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Research Opportunities for Undergraduates


All undergraduate students are encouraged to undertake a research project as part of the Honors program or an independent or directed study course; a majority of students take advantage of this opportunity. Students work closely with faculty members and other students on research projects. This outside-the- classroom interaction is one of the important by-products of the program in the Department of Earth and Environmental Sciences.


Interested students are encouraged to either email or go knock on the door of professors of interest and talk with them about possible projects!


The Department of Earth and Environmental Sciences (EES) at Vanderbilt focuses on four research areas:

(i) Solid-Earth dynamics: transport, reaction and evolution of fluids and magmas in the crust;

(ii) Life processes: Earth’s record of life, ecology, and the adaptation to changing climate and environment;

(iii) Surface and atmosphere dynamics: processes governing Earth’s thin sphere of air, water, and sediment that sustains life;

(iv) Coupled human-environment interactions: pursuing the complex and dynamic intersection of Earth processes and human activity.

Ongoing research projects by EES faculty span the entire globe, with field areas in the southwestern United States and Pacific coast, the Appalachian Mountains, Bangladesh, Peru, Brazil, New Zealand, Iceland, Australia, Sri Lanka and Antarctica. Undergraduate students are active participants and contributors to research projects, and this may involve field work, laboratory experiments, and computer modelling.


Current and Recent Undergraduate Research:

A sample of projects that are (or were) supported by the Vaughan Undergraduate Assistantships, National Science Foundation grants to faculty members or the Vanderbilt University Summer Research Program is listed below. Those marked with an asterisk were presented at a technical session at a national or regional meeting of the Geological Society of America or a session of the American Geophysical Union.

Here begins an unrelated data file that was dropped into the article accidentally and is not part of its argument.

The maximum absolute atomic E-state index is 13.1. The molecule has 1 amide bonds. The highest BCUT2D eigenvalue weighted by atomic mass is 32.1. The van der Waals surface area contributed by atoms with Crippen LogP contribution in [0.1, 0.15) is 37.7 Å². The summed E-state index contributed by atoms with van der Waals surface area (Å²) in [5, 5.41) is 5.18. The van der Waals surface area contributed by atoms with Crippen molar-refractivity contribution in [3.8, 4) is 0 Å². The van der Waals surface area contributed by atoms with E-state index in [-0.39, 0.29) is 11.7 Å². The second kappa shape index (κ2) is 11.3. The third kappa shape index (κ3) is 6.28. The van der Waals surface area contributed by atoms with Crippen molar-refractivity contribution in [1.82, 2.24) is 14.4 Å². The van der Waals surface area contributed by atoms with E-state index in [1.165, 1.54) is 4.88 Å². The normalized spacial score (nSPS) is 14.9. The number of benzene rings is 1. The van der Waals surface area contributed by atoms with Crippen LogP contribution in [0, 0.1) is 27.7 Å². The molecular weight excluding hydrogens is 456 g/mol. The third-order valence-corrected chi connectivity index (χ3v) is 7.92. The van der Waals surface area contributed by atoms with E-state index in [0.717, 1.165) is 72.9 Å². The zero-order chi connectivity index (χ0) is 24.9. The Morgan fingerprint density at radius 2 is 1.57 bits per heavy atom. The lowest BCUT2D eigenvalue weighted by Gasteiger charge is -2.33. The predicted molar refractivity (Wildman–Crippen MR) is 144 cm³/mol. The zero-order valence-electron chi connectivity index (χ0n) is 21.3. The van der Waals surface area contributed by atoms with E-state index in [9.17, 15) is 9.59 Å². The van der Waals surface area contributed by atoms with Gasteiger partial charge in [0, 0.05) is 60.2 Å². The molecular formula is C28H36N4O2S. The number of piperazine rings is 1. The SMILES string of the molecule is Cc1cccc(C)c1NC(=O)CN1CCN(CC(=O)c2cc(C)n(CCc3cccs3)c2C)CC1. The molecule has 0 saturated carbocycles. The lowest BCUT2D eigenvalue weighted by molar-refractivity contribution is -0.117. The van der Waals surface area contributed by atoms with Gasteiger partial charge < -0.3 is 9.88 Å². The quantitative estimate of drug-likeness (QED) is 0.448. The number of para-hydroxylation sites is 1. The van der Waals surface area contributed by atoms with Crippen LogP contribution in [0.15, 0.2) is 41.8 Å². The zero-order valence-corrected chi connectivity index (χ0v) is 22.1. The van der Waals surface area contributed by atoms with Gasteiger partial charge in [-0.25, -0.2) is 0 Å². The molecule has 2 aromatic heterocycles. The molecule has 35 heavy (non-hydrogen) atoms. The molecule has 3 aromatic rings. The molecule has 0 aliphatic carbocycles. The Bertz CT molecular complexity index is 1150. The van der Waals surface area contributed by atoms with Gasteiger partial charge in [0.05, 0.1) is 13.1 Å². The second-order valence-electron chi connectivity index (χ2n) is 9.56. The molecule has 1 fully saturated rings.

Amelia Baran (2020): Feldspars as a Record of Magmatic and Volcanic Processes at Akaroa Volcanic Complex

Andrew McKinnis (2020): A Preliminary Report: Ice Shelf Velocity Visualization Using the Community Ice Sheet Model (CISM)

Hannah Salaverry  (2020): Last millennium aragonite speleothem trace element record of water flow and prior carbonate precipitation

Liam Kelly  (2020): Modeling heat extraction from magma bodies at depth in the Central TVZ

Lila Johnson  (2020): A new record of a Late Triassic ichthyosaur with Jurassic-like dentition revealed by micro-CT scanning

Maggie Syversen  (2020):  Fluid dynamics of the Enigmatic Ediacaran Organism Pteridinium

Thomas Maertens  (2020): White-Lipped Peccary effects on forest structure and diversity

Yiruo Xu  (2020): Investigating the applicability of speleothem strontium isotope paleo-precipitation proxies in coastal California

The following projects are the senior honors theses that were presented Spring 2019:

Madeline Allen: Evaluating Flood Resilience in Rural Communities: Case-Based Assessment of Dyer County, Tennessee

Umang Chaudhry:  Gentrification and Access to Public Transit in Nashville, TN

Andrew Grant:  Aerosol Salt Accumulation: An inexpensive and technically simpler tool for soil chronologies in Ong Valley, Antarctica

Melissa Halstead:  Visible signals of white-lipped peccary influence on nutrient cycling

Matthew Martin:  Four or More is a Crowd: Assessing Competition Between Australian Dasyurids Via Dental Microwear Texture Analysis

Andrea Richardson:  Geologic map of the Northeastern Unicoi and Northwestern Iron Mountain Gap Quadrangles, Tennessee Appalachians

Honors in Earth and Environmental Sciences

The EES Honors program provides research experience and mentoring in preparation for a career or graduate studies in earth and environmental sciences. Interested students should apply to the undergraduate adviser for entry into the Honors program fall semester, junior year. A grade point average of 3.3 or higher both cumulatively and in courses that count toward the EES major is required for admission to the Honors program. To apply, please fill out the survey found here.